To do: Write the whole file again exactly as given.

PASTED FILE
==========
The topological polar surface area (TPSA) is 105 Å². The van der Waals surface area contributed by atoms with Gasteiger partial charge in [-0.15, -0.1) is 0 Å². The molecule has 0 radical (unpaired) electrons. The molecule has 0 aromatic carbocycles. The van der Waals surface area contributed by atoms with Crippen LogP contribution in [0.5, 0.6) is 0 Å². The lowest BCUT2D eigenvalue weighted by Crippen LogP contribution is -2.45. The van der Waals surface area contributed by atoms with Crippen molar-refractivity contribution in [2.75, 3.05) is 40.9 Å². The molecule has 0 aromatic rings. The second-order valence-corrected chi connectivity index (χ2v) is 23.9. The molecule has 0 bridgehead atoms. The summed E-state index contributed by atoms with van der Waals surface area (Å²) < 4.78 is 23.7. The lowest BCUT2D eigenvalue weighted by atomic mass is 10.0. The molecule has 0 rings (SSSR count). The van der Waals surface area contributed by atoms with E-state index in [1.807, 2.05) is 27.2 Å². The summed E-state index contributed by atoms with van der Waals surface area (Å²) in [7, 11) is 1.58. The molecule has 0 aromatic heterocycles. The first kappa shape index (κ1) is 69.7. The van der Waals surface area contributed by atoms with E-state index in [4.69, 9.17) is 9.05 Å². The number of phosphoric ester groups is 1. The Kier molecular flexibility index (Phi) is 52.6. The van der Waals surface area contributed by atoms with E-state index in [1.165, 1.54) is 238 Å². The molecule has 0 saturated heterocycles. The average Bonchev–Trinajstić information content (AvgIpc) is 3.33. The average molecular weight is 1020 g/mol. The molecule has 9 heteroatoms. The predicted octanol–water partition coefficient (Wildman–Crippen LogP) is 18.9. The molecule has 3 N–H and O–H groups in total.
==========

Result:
The topological polar surface area (TPSA) is 105 Å². The van der Waals surface area contributed by atoms with Gasteiger partial charge in [-0.15, -0.1) is 0 Å². The molecule has 0 radical (unpaired) electrons. The molecule has 0 aromatic carbocycles. The van der Waals surface area contributed by atoms with Crippen LogP contribution in [0.5, 0.6) is 0 Å². The lowest BCUT2D eigenvalue weighted by Crippen LogP contribution is -2.45. The van der Waals surface area contributed by atoms with Crippen molar-refractivity contribution in [2.75, 3.05) is 40.9 Å². The molecule has 0 aromatic rings. The second-order valence-corrected chi connectivity index (χ2v) is 23.9. The molecule has 0 bridgehead atoms. The summed E-state index contributed by atoms with van der Waals surface area (Å²) < 4.78 is 23.7. The lowest BCUT2D eigenvalue weighted by atomic mass is 10.0. The molecule has 0 rings (SSSR count). The van der Waals surface area contributed by atoms with E-state index in [1.807, 2.05) is 27.2 Å². The summed E-state index contributed by atoms with van der Waals surface area (Å²) in [7, 11) is 1.58. The molecule has 0 aromatic heterocycles. The first kappa shape index (κ1) is 69.7. The van der Waals surface area contributed by atoms with E-state index in [4.69, 9.17) is 9.05 Å². The number of phosphoric ester groups is 1. The Kier molecular flexibility index (Phi) is 52.6. The van der Waals surface area contributed by atoms with E-state index in [1.165, 1.54) is 238 Å². The molecule has 0 saturated heterocycles. The average Bonchev–Trinajstić information content (AvgIpc) is 3.33. The average molecular weight is 1020 g/mol. The molecule has 9 heteroatoms. The predicted octanol–water partition coefficient (Wildman–Crippen LogP) is 18.9. The molecule has 3 N–H and O–H groups in total.